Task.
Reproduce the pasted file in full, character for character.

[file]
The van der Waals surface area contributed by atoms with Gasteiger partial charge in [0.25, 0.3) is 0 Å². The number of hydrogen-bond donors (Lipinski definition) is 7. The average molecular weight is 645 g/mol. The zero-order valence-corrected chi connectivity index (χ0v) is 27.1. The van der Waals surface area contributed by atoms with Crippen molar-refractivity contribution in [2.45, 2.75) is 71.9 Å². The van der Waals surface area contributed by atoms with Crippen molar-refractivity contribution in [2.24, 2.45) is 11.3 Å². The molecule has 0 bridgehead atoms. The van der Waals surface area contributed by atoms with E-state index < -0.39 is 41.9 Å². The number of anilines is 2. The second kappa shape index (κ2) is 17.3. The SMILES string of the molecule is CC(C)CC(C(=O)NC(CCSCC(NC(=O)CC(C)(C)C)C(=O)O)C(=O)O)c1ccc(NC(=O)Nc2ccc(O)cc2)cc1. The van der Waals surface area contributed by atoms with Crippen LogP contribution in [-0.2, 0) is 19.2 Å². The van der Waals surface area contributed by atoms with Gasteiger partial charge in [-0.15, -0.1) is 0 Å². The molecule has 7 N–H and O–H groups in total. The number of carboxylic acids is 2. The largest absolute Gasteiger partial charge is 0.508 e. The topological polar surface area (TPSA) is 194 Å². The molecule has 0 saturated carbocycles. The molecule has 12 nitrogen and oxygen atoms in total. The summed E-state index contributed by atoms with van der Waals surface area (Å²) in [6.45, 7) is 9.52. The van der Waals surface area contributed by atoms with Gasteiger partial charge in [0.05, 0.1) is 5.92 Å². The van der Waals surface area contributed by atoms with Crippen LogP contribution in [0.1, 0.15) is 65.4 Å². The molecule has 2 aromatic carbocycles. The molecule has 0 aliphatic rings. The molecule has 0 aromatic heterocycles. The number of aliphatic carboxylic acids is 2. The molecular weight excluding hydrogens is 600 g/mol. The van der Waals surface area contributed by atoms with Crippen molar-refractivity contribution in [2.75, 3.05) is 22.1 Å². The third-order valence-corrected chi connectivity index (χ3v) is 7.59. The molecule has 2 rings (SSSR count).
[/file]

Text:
The van der Waals surface area contributed by atoms with Gasteiger partial charge in [0.25, 0.3) is 0 Å². The number of hydrogen-bond donors (Lipinski definition) is 7. The average molecular weight is 645 g/mol. The zero-order valence-corrected chi connectivity index (χ0v) is 27.1. The van der Waals surface area contributed by atoms with Crippen molar-refractivity contribution in [2.45, 2.75) is 71.9 Å². The van der Waals surface area contributed by atoms with Crippen molar-refractivity contribution in [2.24, 2.45) is 11.3 Å². The molecule has 0 bridgehead atoms. The van der Waals surface area contributed by atoms with E-state index < -0.39 is 41.9 Å². The number of anilines is 2. The second kappa shape index (κ2) is 17.3. The SMILES string of the molecule is CC(C)CC(C(=O)NC(CCSCC(NC(=O)CC(C)(C)C)C(=O)O)C(=O)O)c1ccc(NC(=O)Nc2ccc(O)cc2)cc1. The van der Waals surface area contributed by atoms with Crippen LogP contribution in [-0.2, 0) is 19.2 Å². The van der Waals surface area contributed by atoms with Gasteiger partial charge in [-0.15, -0.1) is 0 Å². The molecule has 7 N–H and O–H groups in total. The number of carboxylic acids is 2. The largest absolute Gasteiger partial charge is 0.508 e. The topological polar surface area (TPSA) is 194 Å². The molecule has 0 saturated carbocycles. The molecule has 12 nitrogen and oxygen atoms in total. The summed E-state index contributed by atoms with van der Waals surface area (Å²) in [6.45, 7) is 9.52. The van der Waals surface area contributed by atoms with Gasteiger partial charge in [0.05, 0.1) is 5.92 Å². The van der Waals surface area contributed by atoms with Crippen LogP contribution in [0.1, 0.15) is 65.4 Å². The molecule has 2 aromatic carbocycles. The molecule has 0 aliphatic rings. The molecule has 0 aromatic heterocycles. The number of aliphatic carboxylic acids is 2. The molecular weight excluding hydrogens is 600 g/mol. The van der Waals surface area contributed by atoms with Crippen molar-refractivity contribution in [2.75, 3.05) is 22.1 Å². The third-order valence-corrected chi connectivity index (χ3v) is 7.59. The molecule has 2 rings (SSSR count).